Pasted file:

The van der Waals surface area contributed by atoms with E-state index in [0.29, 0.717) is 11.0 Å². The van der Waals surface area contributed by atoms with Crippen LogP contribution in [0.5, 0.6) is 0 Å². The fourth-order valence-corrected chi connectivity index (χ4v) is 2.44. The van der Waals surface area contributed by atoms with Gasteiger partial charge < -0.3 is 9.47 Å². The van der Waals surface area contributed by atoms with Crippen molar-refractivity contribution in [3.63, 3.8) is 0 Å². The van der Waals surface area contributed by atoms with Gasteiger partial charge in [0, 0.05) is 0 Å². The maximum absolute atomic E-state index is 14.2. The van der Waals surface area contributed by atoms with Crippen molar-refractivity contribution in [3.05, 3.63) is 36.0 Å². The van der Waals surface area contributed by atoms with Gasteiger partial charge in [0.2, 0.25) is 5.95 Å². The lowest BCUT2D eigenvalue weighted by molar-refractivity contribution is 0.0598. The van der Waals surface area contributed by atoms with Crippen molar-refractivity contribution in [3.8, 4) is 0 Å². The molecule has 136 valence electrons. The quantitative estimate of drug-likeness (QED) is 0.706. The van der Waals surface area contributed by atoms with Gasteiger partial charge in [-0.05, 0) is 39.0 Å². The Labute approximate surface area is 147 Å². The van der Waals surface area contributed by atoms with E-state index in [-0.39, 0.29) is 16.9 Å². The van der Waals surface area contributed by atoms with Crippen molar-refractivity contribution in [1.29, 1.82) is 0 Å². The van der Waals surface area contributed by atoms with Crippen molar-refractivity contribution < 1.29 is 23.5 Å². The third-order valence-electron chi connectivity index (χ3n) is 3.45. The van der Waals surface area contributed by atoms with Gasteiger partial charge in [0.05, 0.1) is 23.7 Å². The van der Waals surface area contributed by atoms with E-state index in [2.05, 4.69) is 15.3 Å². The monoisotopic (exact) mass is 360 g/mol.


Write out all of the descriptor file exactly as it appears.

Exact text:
The van der Waals surface area contributed by atoms with E-state index in [0.29, 0.717) is 11.0 Å². The van der Waals surface area contributed by atoms with Crippen LogP contribution in [0.5, 0.6) is 0 Å². The fourth-order valence-corrected chi connectivity index (χ4v) is 2.44. The van der Waals surface area contributed by atoms with Gasteiger partial charge < -0.3 is 9.47 Å². The van der Waals surface area contributed by atoms with Crippen molar-refractivity contribution in [3.63, 3.8) is 0 Å². The van der Waals surface area contributed by atoms with Gasteiger partial charge in [0, 0.05) is 0 Å². The maximum absolute atomic E-state index is 14.2. The van der Waals surface area contributed by atoms with Crippen molar-refractivity contribution in [3.05, 3.63) is 36.0 Å². The van der Waals surface area contributed by atoms with Gasteiger partial charge in [0.2, 0.25) is 5.95 Å². The lowest BCUT2D eigenvalue weighted by molar-refractivity contribution is 0.0598. The van der Waals surface area contributed by atoms with Crippen molar-refractivity contribution in [3.8, 4) is 0 Å². The molecule has 136 valence electrons. The quantitative estimate of drug-likeness (QED) is 0.706. The van der Waals surface area contributed by atoms with Gasteiger partial charge in [-0.05, 0) is 39.0 Å². The Labute approximate surface area is 147 Å². The van der Waals surface area contributed by atoms with E-state index in [-0.39, 0.29) is 16.9 Å². The van der Waals surface area contributed by atoms with Crippen molar-refractivity contribution in [1.29, 1.82) is 0 Å². The van der Waals surface area contributed by atoms with Crippen molar-refractivity contribution < 1.29 is 23.5 Å². The third-order valence-electron chi connectivity index (χ3n) is 3.45. The van der Waals surface area contributed by atoms with Gasteiger partial charge in [0.05, 0.1) is 23.7 Å². The van der Waals surface area contributed by atoms with E-state index in [2.05, 4.69) is 15.3 Å². The monoisotopic (exact) mass is 360 g/mol.